Crew Comparison: Breville Barista Express vs Crossland Coffee CC1
How Does It Compare?
We know. The Breville Barista Express is at the top of your wish list. Outfitted with everything you need to run your own home cafe, the Breville espresso machines always wow coffee lovers. Who could match this beloved machine? None other than the Crossland Coffee CC1 to give this Breville a run for its money.
The CC1 boasts a single boiler and—drumroll—a thermoblock that engages during steaming. Seriously hard to compete with the consistency of a single boiler espresso machine. The CC1 also features a programmable PID, customizable brew settings—including pre-infusion—and three profiles to save your favorite drinks. That said, the Barista Express flaunts a built-in grinder, user-friendly operation and Breville’s attention to detail. This isn’t a popularity contest, but when it comes to buying an espresso machine, every feature counts.The Breville Barista Express features a conical burr grinder that fine-tuned for espresso.
One of the biggest differences between these two machines is the boiler design. The Breville Barista Express has a thermocoil (a type of thermoblock) while the Crossland Coffee CC1 has a single boiler. While these are two different boilers, both can only brew and steam one at a time—that’s a given.
But that is where the similarities end. Coffee aficionados prefer single boilers because they tend to maintain more consistent brew temperatures—especially when equipped with a PID. By comparison, a thermoblock heats a shot worth of water on the fly, often leading to swings in temperature from shot to shot. Breville compensates for this temperature variance by ‘coiling’ their thermoblock’s heating element around the tube of water and strictly regulating the coil temperature with a proprietary PID controller, increasing their stability over more basic thermoblock designs.
If you love to get geeky with your coffee, then you will feel right at home with the Crossland Coffee CC1! Built by a fellow coffee geek, Bill Crossland, it features everything from programmable brew temperature (in fahrenheit), pre-infusion time, wait time (pause between pre-infusion and brewing) and, of course, brew time. The cherry on top is the digital interface that makes customizing a cake walk. Once you’ve brewed the perfect cup, the CC1 can save up to three profiles—that’s including the pod option. That said, you will have to program each profile with all the customization (brew temperature, time, etc.). The sheer amount of options on the CC1 can be totally overwhelming for budding baristas.The Crossland Coffee CC1 features a programmable PID and three espresso profiles.
That’s why many people love Breville espresso machine’s user-friendly operation. The Barista Express’ PID mode is harder to access at first, but unlike the CC1, you only need to adjust the Barista Express once. You can adjust the Barista Express plus or minus four degrees from the factory-set temperature. Aside from the PID, it’s incredibly easy to change your settings on the fly. Need a longer shot time? Hit program, insert a full portafilter, hit the espresso button to program, brew, press it again to stop and your shot time is saved—that’s it!The Barista Express grinder is designed to create grounds for espresso.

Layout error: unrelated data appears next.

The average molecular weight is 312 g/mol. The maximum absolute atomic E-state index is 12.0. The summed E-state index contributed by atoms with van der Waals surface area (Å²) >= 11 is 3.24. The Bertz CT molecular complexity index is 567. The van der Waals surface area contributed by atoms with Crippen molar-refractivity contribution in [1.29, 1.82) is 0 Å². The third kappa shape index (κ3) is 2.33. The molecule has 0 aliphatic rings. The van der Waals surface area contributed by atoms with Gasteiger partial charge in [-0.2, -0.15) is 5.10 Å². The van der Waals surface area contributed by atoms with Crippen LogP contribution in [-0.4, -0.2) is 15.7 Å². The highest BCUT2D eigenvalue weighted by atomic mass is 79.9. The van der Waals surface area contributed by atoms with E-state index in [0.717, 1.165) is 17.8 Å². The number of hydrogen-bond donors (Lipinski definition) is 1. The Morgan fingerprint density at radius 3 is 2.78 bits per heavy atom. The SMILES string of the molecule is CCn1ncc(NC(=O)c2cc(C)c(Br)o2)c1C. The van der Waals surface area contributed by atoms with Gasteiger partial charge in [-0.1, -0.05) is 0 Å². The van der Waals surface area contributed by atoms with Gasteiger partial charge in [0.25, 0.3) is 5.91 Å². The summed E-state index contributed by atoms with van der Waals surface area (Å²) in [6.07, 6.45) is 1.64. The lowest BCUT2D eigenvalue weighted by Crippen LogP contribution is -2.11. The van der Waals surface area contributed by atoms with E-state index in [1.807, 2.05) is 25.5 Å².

Both the Crossland CC1 and Breville Barista Express use thermoblocks to steam. But the CC1 relies heavily on its single boiler to steam and uses the thermoblock like a car uses a turbocharger. The thermoblock helps get to steam temperature faster than trying to bring a whole boiler up to steam. That said, the bigger the boiler, the bigger the steam power. Turn on the steam on both machines and it’s pretty obvious the CC1 has more steam power than the Barista Express.Thanks to the thermoblock, the CC1 gets up to steam temperature quicker.
The built-in grinder only makes an appearance on a couple Breville espresso machines, the Barista Express and the Oracle. The grinder also happens to have the same 40mm conical steel burrs found on the Breville Smart Grinder Pro and Breville Does Control Pro. The difference? The Barista Express limits the burr adjustments within the espresso range, ensuring you can pull a decent shot. Even on its coarsest setting, the Barista Express’ grounds are nowhere near French press status.The Barista Express has an 8-ounce bean hopper.
If you want to brew with the Crossland Coffee CC1, you’ll need to invest in an espresso grinder. Accessorized with a commercial-grade, non-pressurized portafilter, you’ll need a consistently fine grind to pull delicious shots. And that’s what coffee connoisseurs want!The CC1 comes with a industry standard 58mm non-pressurized portafilter.
If you’re a budding barista, the Barista Express includes both pressurized and non-pressurized portafilters. We love pressurized portafilters since they’ll pull a decent shot even if the grind is fudged. For anyone who wants to grow with their machine, the non-pressurized is a must to hone those barista skills.
The Breville Barista Express is an all-time all-star for home baristas ready to brew espresso at home. But if there’s one thing we’ve learned today, it’s that the Crossland Coffee CC1 gives Breville espresso machines a run for their money! Programmed with a digital display to customize coffee settings, you can fine-tune the CC1 to make a delicious cup. And it has a single boiler, which produces more consistent espresso and better steam power than a thermoblock. What espresso machine would you take home? Share it with us in the comments below.